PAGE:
A Word About VOCs

Volatile organic compounds, which are in the form of a gas, are toxic vapors that emanate from man-made materials and everyday household (and workplace) items. A multitude of different chemicals fall under the umbrella of VOCs, including formaldehyde, benzene, plasticizers, and by-products produced by chlorination in water treatment, such as chloroform.

volatile organic compoundsProblem is, VOCs are found in thousands of different household and office products, from electronics to paint to carpeting to furniture, and are off-gassed over time. That means your home’s indoor air quality is likely to become polluted. Now, especially during flu season and the coronavirus pandemic, when these diseases affect the lungs even more, we need to be extra vigilant about keeping indoor air as clean as possible. Otherwise, the impact of VOCs on your health can be pretty steep.

VOCs and Your Health

Short-term exposure to and inhaling air containing elevated levels of VOCs can cause throat and eye irritation, nausea, dizziness, difficulty concentrating, fatigue, and headaches. Long-term exposure, however, is linked to cancer, as well as damage to the liver, kidneys, and central nervous system.

Top Sources of VOCs

formaldehyde sourcesOne of the biggest sources of formaldehyde, in particular, are new building materials, according to an article in the New York Times, that points out that new plywood, particleboard, adhesives, varnishes, paints, and carpeting are all common offenders. Even if your home isn’t brand new, you can still be exposed to VOCs through painting, renovations, new furniture or bedding, household cleaners, disinfectants, cosmetics, and more.

Other Common Sources of VOCs

  • Electronics, such as copiers and printers
  • Scented candles
  • Fabrics
  • Adhesives
  • Toiletries
  • Composite wood products, like furniture and cabinets
  • Vinyl, such as shower curtains or tile
  • Air fresheners
  • Moth balls
  • Dry cleaning and laundry detergents
  • Caulk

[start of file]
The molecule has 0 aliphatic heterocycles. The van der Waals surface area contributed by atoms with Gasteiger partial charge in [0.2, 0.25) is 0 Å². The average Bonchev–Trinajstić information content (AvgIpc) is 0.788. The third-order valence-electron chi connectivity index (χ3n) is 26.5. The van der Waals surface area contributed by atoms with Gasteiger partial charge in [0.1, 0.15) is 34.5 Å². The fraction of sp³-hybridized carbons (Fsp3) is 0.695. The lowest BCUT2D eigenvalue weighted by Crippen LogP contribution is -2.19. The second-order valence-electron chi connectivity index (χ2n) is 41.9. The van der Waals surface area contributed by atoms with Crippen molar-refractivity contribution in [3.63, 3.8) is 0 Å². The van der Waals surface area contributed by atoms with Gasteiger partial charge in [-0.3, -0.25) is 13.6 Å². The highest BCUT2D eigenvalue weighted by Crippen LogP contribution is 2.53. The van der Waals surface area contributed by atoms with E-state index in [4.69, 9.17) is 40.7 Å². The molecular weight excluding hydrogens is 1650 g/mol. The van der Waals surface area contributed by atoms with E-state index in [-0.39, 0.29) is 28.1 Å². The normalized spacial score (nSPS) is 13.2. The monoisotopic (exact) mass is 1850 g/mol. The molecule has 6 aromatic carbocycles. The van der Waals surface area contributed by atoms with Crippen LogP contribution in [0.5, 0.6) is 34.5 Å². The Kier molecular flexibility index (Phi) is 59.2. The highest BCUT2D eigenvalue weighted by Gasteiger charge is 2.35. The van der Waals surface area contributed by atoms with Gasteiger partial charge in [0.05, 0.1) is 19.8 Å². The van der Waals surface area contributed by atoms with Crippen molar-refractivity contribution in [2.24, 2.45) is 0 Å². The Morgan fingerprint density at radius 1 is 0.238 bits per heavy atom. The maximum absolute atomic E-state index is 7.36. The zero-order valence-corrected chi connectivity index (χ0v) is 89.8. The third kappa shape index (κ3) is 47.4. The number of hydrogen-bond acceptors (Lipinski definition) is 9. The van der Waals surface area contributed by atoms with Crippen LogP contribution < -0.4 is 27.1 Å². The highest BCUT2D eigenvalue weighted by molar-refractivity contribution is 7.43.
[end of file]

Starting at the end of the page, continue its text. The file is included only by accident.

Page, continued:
• Wood burning stoves

According to the New York Times, one of the best defenses is to keep levels low in the first place by looking for “low- or no-V.O.C.” or “low formaldehyde” labels when shopping for paint, couches, mattresses and wood products. If you do purchase an item that has that “new car smell” or some other chemical odor, you should let it off-gas in a garage or an outdoor area before bringing it indoors.

What Can I Do?

The best defense against elevated levels of VOCs is fresh air and proper ventilation. This can be a challenge during colder months, of course, but there are additional steps you can take.

  • prevent poor indoor air qualityOpen your windows – even for just a few minutes a day – to circulate fresh air.
  • Make sure your HVAC system is in tip top shape. Mold and dust can easily build up in HVAC systems if you don’t maintain them properly, and pollutants will spread throughout your home, compounding the indoor air quality and VOC issues.
  • Test your indoor air quality. Mold and VOCs are responsible for approximately 80% of indoor air quality issues. Once you have identified a problem and the source, you can take steps to mitigate the issue.
  • If you have a newer, air-tight home, you may want to consider a whole-house ventilation system, as your house is less likely to “breathe” and release the build-up of toxins on its own. These systems can be costly, however, and don’t work in all homes.

indoor air quality testing

With us spending more time at home during COVID, it’s more important than ever to ensure your indoor air quality is healthy. If you think you may have an indoor air quality issue, contact RTK Environmental today to find out more about your options.